- a vigorous plan that created a wide range of social programs and significantly extended federal control in social welfare matters.
Three Pronged Approach:
cash relief
short-term work relief
the expansion of employment
Unemployment plummeted
Incomes rose significantly
Serviceman's Readjustment Act of 1944 (G.I. Bill)
Gave veterans opportunities for "education and training, home and business loans, and employment services."
Criticisms of social welfare policy at the time focused on restricting eligibility for benefits and making it difficult to continue getting them.
"man-in-the-house" rules
Optimism and complacency from the 50s weakened and poverty remained a large problem.
Three dynamics in the 60s shaped the nation's perspective on poverty:
1- Large pockets of poverty characterized various regions of the country, and attention was focused on what could be done to ameliorate this poverty.
2- The risk of poverty for people of color was significantly greater than that for whites.
3- Public assistance rolls were escalating even as unemployment decreased.
Civil Rights in the 1960s
The most important piece of civil rights legislation since the Civil War
Attempted to decrease discrimination
A Return to Conservatism in the 1970s
As the 1960s ended, so did the War on Poverty.
The public was sick of seemingly endless spending on social programs with questionable results.
Notable Policies:
Conservative Extremes in the 80s and Early 90s
-Conservative social welfare policies
-Reduced taxes
-Slashed social welfare spending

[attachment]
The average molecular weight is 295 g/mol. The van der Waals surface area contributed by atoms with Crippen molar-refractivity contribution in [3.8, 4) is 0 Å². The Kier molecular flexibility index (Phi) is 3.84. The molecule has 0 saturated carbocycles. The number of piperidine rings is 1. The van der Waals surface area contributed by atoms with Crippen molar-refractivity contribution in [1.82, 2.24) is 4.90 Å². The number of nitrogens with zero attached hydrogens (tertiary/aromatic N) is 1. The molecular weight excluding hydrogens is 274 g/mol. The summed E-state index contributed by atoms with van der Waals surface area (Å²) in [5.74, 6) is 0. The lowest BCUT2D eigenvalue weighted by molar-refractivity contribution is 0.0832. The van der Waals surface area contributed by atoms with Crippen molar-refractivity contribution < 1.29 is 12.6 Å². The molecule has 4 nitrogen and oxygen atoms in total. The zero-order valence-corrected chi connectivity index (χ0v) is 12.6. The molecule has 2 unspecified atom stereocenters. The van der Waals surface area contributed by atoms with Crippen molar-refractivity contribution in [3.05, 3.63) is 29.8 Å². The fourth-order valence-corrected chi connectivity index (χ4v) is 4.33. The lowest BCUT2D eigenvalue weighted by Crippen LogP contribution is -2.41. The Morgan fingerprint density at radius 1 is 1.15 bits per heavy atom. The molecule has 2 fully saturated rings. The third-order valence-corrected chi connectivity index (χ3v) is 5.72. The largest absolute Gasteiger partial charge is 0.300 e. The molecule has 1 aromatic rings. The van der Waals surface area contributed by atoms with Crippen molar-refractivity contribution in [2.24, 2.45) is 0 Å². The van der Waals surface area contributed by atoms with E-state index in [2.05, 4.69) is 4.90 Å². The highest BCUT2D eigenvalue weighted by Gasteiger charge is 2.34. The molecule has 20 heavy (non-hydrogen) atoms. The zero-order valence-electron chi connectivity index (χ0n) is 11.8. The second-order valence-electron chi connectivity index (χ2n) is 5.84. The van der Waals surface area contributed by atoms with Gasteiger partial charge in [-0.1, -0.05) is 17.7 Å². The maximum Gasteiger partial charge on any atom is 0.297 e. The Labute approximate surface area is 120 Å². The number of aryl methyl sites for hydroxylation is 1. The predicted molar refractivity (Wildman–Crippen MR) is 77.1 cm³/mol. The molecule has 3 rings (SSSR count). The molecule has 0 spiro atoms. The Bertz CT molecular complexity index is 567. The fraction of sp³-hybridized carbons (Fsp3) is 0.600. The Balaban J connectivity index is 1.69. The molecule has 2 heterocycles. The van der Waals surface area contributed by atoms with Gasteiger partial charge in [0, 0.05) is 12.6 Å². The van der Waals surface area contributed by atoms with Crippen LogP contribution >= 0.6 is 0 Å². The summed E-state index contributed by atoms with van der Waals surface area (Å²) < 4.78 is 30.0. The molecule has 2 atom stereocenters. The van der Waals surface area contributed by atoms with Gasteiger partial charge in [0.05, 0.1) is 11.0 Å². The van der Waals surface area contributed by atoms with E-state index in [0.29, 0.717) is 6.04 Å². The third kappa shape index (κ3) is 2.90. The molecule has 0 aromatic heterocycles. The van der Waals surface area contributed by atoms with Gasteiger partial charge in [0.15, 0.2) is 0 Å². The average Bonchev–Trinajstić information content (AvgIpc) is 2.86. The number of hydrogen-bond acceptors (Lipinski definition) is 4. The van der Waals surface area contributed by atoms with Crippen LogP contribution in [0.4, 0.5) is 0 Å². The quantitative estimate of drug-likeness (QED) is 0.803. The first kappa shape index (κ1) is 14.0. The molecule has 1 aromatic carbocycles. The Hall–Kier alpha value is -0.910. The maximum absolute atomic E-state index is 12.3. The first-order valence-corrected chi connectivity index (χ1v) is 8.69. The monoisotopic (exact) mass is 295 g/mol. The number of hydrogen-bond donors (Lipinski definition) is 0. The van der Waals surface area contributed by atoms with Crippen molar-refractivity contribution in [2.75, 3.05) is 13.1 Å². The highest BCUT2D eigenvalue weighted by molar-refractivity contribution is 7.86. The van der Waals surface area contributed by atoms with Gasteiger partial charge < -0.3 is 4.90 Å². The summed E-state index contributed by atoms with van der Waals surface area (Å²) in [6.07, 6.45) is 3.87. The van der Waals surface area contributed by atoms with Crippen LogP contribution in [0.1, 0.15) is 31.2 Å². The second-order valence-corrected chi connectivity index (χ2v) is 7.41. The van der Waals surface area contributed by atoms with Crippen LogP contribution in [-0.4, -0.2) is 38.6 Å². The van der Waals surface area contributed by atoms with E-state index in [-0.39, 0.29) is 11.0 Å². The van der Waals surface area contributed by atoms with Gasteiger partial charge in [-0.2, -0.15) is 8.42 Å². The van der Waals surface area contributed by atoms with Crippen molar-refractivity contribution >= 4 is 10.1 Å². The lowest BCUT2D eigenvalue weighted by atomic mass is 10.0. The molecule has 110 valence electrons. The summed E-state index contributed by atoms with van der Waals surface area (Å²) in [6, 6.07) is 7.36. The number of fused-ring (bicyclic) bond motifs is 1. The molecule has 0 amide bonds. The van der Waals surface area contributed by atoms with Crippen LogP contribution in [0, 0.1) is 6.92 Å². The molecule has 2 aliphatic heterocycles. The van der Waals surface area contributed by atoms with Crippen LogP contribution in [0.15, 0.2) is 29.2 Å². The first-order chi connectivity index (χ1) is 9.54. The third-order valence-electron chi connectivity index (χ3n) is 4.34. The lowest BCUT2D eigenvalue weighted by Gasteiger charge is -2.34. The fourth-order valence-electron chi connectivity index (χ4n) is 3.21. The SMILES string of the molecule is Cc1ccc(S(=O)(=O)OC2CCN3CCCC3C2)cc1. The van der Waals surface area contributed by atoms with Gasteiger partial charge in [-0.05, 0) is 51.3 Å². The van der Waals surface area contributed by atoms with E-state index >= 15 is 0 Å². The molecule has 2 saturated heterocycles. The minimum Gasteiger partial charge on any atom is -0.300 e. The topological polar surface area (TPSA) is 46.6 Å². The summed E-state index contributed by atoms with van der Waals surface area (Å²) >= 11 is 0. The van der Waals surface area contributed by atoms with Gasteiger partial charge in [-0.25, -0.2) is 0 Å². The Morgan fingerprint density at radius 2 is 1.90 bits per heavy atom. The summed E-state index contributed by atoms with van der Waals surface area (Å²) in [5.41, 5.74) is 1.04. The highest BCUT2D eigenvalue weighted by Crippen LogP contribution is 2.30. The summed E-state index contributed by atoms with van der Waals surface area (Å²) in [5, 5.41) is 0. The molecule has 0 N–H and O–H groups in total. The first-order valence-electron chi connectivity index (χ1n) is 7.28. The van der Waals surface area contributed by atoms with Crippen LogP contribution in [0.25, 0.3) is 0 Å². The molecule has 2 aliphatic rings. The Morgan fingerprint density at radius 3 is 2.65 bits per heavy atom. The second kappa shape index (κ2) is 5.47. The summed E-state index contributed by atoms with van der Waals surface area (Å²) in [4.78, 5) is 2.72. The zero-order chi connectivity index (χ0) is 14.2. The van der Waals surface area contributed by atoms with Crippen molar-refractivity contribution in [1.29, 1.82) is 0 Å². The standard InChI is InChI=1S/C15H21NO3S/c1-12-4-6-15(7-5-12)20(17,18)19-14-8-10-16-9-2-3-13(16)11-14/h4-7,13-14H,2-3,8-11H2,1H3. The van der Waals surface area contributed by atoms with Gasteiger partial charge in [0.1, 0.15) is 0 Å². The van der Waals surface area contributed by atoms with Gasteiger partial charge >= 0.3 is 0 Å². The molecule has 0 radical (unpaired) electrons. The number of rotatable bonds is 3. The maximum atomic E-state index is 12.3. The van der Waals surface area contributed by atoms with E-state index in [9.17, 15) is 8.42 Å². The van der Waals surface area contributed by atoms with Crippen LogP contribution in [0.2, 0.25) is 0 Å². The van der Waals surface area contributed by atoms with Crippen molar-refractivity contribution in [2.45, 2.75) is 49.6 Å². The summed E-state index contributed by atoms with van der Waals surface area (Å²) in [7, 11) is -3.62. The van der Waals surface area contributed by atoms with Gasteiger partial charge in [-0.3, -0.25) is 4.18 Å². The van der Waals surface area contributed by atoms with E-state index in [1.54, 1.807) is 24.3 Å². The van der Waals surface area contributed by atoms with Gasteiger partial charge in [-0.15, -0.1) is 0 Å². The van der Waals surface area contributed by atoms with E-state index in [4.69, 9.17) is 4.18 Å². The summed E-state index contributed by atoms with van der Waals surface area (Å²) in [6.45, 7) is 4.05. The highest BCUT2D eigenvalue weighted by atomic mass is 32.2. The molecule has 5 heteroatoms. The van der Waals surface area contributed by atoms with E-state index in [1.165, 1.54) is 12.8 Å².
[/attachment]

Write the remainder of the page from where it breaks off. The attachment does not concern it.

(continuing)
Continued Reagan's frugal social welfare policies which:
-increased number of people living in poverty
-increased homelessness
-increased racial tension
-increased numbers of oppressed and vulnerable populations
Welfare Reform in the Clinton Era
includes TANF
1994 Crime Bill
The Conservatism of George W. Bush
The Great Recession
The Presidency of Barack Obama
Compassionate Conservatism- The philosophy that although government should not interfere directly with people's lives, it should help people to help themselves.
-emphasis on homeland security
-trimmed federal government and gave more power to the states
-shifted service provision from the public to the private sector
Recession
- An economic downturn where businesses make less money, unemployment mounts, people's access to usable capital plummets, and their capacity to make purchases shrinks.
Stimulus Plan- has been referred to as "disguised social welfare" because it included a wide range of social programs.
Health Care Reform
1898- New York Charity Organization Society
1919- AASSW (American Association of Schools of Social Work)
Accreditation
Social Security Act- switched many aspects of service provision from the private to the public sector.
Massive increase in social work jobs with tasks unrelated to providing therapy (before this, social work was almost graduate degrees only with a focus on casework with a theoretical foundation in psychotherapy)
BSW vs MSW/AASSW
The relative affluence of the 1950s once again encouraged social workers to turn to psychotherapy and casework.
BSW programs were still not being accredited.
Formed in 1955 with the intent to provide a unified force to move the profession ahead and pursue broad goals far beyond what any more limited specialty organization might accomplish.
1960
Focus on social change vs
individual pathology
CSWE offered accreditation to BSW programs in 1974
1984- CSWE affirmed that the foundation for both undergraduate and graduate education levels should include the
knowledge, skills, and values
inherent in generalist practice.
BSW- entry level into the profession
MSW- advanced practice and specialization
Core competencies and practice behaviors
Full transcript